The practical effects of the principle of primacy of EU law are well established in the case law of the Court of Justice of the European Union (CJEU). However, the highest national courts have had difficulties in coming to terms with the principle. Does the primacy of EU law also entail the ‘supremacy’ of EU law, and what is the significance of this for national sovereignty? There seems to be no coherence in the academic discussion on how to use the terms primacy and supremacy and what they actually entail. This article presents a reconceptualization of the way in which the terms primacy and supremacy could be understood in EU law. It is argued that they are two distinct concepts: primacy refers to actual conflicts between a national norm and an EU norm in situations concerning individual rights, whereas supremacy refers to the structural relation between the EU’s and the Member States’ legal orders that manifests itself as institutional conflicts of competence. This article maps out the primacy–supremacy debate, assesses the proposed conceptualization in light of recent European and national case law, and positions the argument in relation to constitutional pluralism, the leading theory of European constitutionalism.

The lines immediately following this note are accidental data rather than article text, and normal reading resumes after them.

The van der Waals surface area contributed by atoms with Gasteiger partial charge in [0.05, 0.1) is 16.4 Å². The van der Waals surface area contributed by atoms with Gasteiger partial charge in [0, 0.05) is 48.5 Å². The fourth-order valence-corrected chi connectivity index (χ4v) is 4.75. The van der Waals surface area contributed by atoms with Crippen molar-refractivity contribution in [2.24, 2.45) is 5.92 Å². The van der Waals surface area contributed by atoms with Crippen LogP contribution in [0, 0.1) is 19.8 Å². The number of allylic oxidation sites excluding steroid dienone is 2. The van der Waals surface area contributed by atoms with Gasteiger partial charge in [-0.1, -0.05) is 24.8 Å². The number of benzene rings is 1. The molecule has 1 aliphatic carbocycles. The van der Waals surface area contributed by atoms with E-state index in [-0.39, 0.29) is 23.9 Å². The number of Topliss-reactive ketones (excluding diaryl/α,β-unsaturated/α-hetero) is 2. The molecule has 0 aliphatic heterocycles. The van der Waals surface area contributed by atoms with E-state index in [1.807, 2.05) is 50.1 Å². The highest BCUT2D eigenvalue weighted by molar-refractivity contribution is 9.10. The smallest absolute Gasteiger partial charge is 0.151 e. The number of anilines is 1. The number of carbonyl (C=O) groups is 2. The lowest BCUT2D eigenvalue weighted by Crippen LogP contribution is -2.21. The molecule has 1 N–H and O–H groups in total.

|Julkaisu||Legal Issues of Economic Integration|
|Tila||Julkaistu - 2020|
|OKM-julkaisutyyppi||A1 Vertaisarvioitu alkuperäisartikkeli|